Ahmed Mohamed is a maker in the making. A young genius if you ask his cousin. Mohamed builds his own radios and Bluetooth speakers and likes to tinker on his go-kart because he wants to be an inventor when he grows up. So, the 9th-grader brought a clock he made to his new Texas school with the hope of impressing his teachers. Instead, the Muslim boy was arrested by Texas police after teachers worried that his clock was actually a bomb.
The arrest came 14 years and four days after the September 11th attack on the World Trade Center. This is the America in which the 14-year-old Mohamed lives. Where the most common images of Muslims on television depict them wearing orange jumpsuits when not being viewed through the targeting sight of a drone. A country where young men with brown skin and odd-sounding names are potential terrorists lest "real Americans" be diligent.
Mohamed's America is the same country that’s struggling with STEM (science, technology, engineering and mathematics). The most recent PISA results, which measure the competencies of 15-year-olds, ranked the US a sad 35th out of 64 countries in math, and 27th in science. A Pew study published in February with a focus on K-12 STEM education showed little progress.
Mohamed's America is the same country that educates some of the world’s best minds at its universities only to lose them because it doesn’t have enough H-1B visas to go around. "We take very, very smart people, bring them into the country, give them a diploma and kick them out," said Google’s Eric Schmidt, "where they go on to create companies that compete with us."
Mohamed's America is also the country that’s rallying to his defense on Twitter under the #IStandWithAhmed hashtag. One of his earliest and most vocal supporters is Anil Dash, entrepreneur, writer and self-professed geek.
If any of our early geek experiments had gotten the most terrifying response possible from teachers & police, would we have kept doing it?— Anil Dash (@anildash) September 16, 2015
Anytime you wanna see Mars rovers Ahmed, let me know. #IStandWithAhmed— Imperator MARSiosa (@cirquelar) September 16, 2015
This is absolutely outrageous. My son tinkers with electronics the same way and he would never get treated this way http://t.co/HhrN9cPI2e— Trei Brundrett (@clockwerks) September 16, 2015
Five stories to start your day
NASA confirms there's a global subsurface ocean on Enceladus
We've known there is water on Enceladus for a while now, but NASA has just confirmed a more recent theory about the icy moon of Saturn: it has a subsurface ocean that spans the entire globe. The news comes just a handful of months after the agency discovered evidence of hydrothermal vents, which are believed to be integral to the formation of life here on Earth.
Elton John says Vladimir Putin called him to discuss gay rights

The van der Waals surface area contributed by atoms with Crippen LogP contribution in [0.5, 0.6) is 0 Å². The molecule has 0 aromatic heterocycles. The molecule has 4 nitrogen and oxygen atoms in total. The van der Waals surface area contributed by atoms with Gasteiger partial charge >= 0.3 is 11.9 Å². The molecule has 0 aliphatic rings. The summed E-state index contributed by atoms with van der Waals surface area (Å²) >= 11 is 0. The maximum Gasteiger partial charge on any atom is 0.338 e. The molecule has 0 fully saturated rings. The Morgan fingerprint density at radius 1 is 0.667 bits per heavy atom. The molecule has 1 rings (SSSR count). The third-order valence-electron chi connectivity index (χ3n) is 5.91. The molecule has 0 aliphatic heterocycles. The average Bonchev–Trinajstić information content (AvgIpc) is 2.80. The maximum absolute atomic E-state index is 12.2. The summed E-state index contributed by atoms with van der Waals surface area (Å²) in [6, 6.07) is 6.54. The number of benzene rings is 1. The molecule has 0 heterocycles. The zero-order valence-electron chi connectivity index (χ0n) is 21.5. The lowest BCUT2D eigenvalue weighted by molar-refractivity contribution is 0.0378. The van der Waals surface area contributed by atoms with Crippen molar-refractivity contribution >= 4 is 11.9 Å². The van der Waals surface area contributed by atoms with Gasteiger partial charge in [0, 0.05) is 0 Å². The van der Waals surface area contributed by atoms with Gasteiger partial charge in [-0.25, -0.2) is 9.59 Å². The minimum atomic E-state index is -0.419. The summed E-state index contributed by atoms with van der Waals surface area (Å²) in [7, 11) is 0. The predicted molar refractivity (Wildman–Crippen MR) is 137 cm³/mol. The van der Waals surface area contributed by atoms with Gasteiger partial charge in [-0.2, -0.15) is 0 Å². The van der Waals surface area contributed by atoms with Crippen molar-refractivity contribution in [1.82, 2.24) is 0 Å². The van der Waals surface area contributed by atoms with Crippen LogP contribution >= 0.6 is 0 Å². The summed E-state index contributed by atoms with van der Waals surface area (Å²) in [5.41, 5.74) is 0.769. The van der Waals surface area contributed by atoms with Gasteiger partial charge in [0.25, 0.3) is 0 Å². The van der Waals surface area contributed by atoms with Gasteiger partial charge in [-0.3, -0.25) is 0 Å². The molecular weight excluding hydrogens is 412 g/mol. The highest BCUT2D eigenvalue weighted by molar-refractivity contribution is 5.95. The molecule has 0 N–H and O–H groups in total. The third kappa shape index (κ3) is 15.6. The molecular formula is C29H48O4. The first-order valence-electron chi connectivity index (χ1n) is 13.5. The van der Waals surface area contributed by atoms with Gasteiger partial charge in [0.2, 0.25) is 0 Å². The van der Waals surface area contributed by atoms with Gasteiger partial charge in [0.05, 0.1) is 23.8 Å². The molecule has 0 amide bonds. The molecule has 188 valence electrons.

This week, Elton John took to social media to announce that he had spoken with Russian President Vladimir Putin about gay rights. The singer thanked Putin "for reaching out" to him, adding that he looked forward to further discussions, though according to the Kremlin, the call never happened.
Sharp is selling the world's first 8K TV next month for $133,000
If you think 4K still has a content problem, you'll probably want to give Sharp's latest display a miss. That also applies to anyone without ¥16 million ($133,000) to blow, because that's how much you'll need for what is technically the world's first production 8K TV, the LV-85001. Technically, because although this 85-inch monitor does have a TV tuner inside, it won't pick up any 8K content yet — though it may be used to help with broadcast tests next year.
Microsoft updates Office for iOS apps to support iPad multitasking
Apple is planning to release iOS 9 to the masses today, opening the door to a key new iPad feature: multitasking. While Apple is restricting iOS 9's key multitasking feature to just the iPad Air 2 and new iPad Pro, Microsoft is ready to support it with all of the company's Office apps for iOS 9. Microsoft promised support on stage at Apple's event last week, and now the software giant is rolling out updates to Word, Excel, PowerPoint, OneNote, and even Outlook today.
What should Facebook's 'Dislike' button really be called?
Facebook is at last listening to users and considering the addition of a "Dislike" button to the social networking site. For the nearly 1.5 billion Facebook users who have been forced to "Like" everything up until now no matter how negative — funerals, a lost job, missing the cutoff for McDonald's breakfast — CEO Mark Zuckerberg is offering respite. The company is even close to shipping a test version, Zuckerberg announced during a public Q&A session today.